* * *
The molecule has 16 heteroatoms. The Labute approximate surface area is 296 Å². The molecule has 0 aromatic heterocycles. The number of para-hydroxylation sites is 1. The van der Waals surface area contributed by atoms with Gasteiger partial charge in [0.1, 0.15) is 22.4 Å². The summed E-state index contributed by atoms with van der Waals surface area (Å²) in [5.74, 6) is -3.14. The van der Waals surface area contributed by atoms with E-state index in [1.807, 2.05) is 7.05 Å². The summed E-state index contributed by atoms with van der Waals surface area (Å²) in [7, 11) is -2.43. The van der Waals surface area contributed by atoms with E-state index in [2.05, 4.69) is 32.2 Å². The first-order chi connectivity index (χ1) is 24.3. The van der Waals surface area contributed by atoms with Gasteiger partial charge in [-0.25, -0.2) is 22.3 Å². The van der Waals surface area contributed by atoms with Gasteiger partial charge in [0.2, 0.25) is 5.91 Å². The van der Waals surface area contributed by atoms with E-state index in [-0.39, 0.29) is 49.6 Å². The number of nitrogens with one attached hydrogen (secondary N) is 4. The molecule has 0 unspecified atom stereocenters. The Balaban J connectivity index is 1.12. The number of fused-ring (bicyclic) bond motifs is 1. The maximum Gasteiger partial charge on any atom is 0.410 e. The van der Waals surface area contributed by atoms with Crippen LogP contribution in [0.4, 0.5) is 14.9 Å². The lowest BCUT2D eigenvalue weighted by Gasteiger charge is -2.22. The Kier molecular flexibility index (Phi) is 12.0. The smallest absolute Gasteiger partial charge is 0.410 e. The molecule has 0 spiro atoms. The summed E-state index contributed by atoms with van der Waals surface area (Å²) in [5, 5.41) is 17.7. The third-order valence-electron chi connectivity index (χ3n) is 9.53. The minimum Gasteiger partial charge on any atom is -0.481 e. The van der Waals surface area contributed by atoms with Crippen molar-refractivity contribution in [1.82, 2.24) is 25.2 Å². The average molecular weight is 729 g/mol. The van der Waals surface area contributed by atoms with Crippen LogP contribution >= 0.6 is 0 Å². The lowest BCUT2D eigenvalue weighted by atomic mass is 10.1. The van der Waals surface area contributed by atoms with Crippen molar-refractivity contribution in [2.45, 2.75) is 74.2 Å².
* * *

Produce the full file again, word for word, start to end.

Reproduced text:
The molecule has 16 heteroatoms. The Labute approximate surface area is 296 Å². The molecule has 0 aromatic heterocycles. The number of para-hydroxylation sites is 1. The van der Waals surface area contributed by atoms with Gasteiger partial charge in [0.1, 0.15) is 22.4 Å². The summed E-state index contributed by atoms with van der Waals surface area (Å²) in [5.74, 6) is -3.14. The van der Waals surface area contributed by atoms with E-state index in [1.807, 2.05) is 7.05 Å². The summed E-state index contributed by atoms with van der Waals surface area (Å²) in [7, 11) is -2.43. The van der Waals surface area contributed by atoms with E-state index in [2.05, 4.69) is 32.2 Å². The first-order chi connectivity index (χ1) is 24.3. The van der Waals surface area contributed by atoms with Gasteiger partial charge in [-0.25, -0.2) is 22.3 Å². The van der Waals surface area contributed by atoms with Gasteiger partial charge in [0.2, 0.25) is 5.91 Å². The van der Waals surface area contributed by atoms with E-state index in [-0.39, 0.29) is 49.6 Å². The number of nitrogens with one attached hydrogen (secondary N) is 4. The molecule has 0 unspecified atom stereocenters. The Balaban J connectivity index is 1.12. The number of fused-ring (bicyclic) bond motifs is 1. The maximum Gasteiger partial charge on any atom is 0.410 e. The van der Waals surface area contributed by atoms with Crippen LogP contribution in [0.4, 0.5) is 14.9 Å². The lowest BCUT2D eigenvalue weighted by Gasteiger charge is -2.22. The Kier molecular flexibility index (Phi) is 12.0. The smallest absolute Gasteiger partial charge is 0.410 e. The molecule has 0 spiro atoms. The summed E-state index contributed by atoms with van der Waals surface area (Å²) in [5, 5.41) is 17.7. The third-order valence-electron chi connectivity index (χ3n) is 9.53. The minimum Gasteiger partial charge on any atom is -0.481 e. The van der Waals surface area contributed by atoms with Crippen molar-refractivity contribution in [1.82, 2.24) is 25.2 Å². The average molecular weight is 729 g/mol. The van der Waals surface area contributed by atoms with Crippen LogP contribution >= 0.6 is 0 Å². The lowest BCUT2D eigenvalue weighted by atomic mass is 10.1. The van der Waals surface area contributed by atoms with Crippen molar-refractivity contribution in [2.45, 2.75) is 74.2 Å².